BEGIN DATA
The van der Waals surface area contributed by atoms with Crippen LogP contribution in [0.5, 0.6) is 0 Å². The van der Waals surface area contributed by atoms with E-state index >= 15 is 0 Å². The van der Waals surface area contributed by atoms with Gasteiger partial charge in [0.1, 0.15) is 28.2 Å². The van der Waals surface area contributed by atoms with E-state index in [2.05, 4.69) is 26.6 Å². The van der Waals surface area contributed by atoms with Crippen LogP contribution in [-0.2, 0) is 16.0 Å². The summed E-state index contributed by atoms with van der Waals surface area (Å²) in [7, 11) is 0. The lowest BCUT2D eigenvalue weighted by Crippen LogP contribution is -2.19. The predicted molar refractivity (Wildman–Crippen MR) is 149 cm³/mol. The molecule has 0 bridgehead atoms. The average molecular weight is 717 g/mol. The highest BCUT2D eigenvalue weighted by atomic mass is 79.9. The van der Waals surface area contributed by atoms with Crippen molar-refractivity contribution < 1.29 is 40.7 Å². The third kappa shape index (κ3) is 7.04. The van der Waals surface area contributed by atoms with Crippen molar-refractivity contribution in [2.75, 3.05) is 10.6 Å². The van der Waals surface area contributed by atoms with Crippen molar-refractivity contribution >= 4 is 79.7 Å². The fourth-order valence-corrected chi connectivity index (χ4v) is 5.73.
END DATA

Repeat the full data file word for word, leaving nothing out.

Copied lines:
The van der Waals surface area contributed by atoms with Crippen LogP contribution in [0.5, 0.6) is 0 Å². The van der Waals surface area contributed by atoms with E-state index >= 15 is 0 Å². The van der Waals surface area contributed by atoms with Gasteiger partial charge in [0.1, 0.15) is 28.2 Å². The van der Waals surface area contributed by atoms with E-state index in [2.05, 4.69) is 26.6 Å². The van der Waals surface area contributed by atoms with Crippen LogP contribution in [-0.2, 0) is 16.0 Å². The summed E-state index contributed by atoms with van der Waals surface area (Å²) in [7, 11) is 0. The lowest BCUT2D eigenvalue weighted by Crippen LogP contribution is -2.19. The predicted molar refractivity (Wildman–Crippen MR) is 149 cm³/mol. The molecule has 0 bridgehead atoms. The average molecular weight is 717 g/mol. The highest BCUT2D eigenvalue weighted by atomic mass is 79.9. The van der Waals surface area contributed by atoms with Crippen molar-refractivity contribution < 1.29 is 40.7 Å². The third kappa shape index (κ3) is 7.04. The van der Waals surface area contributed by atoms with Crippen molar-refractivity contribution in [2.75, 3.05) is 10.6 Å². The van der Waals surface area contributed by atoms with Crippen molar-refractivity contribution >= 4 is 79.7 Å². The fourth-order valence-corrected chi connectivity index (χ4v) is 5.73.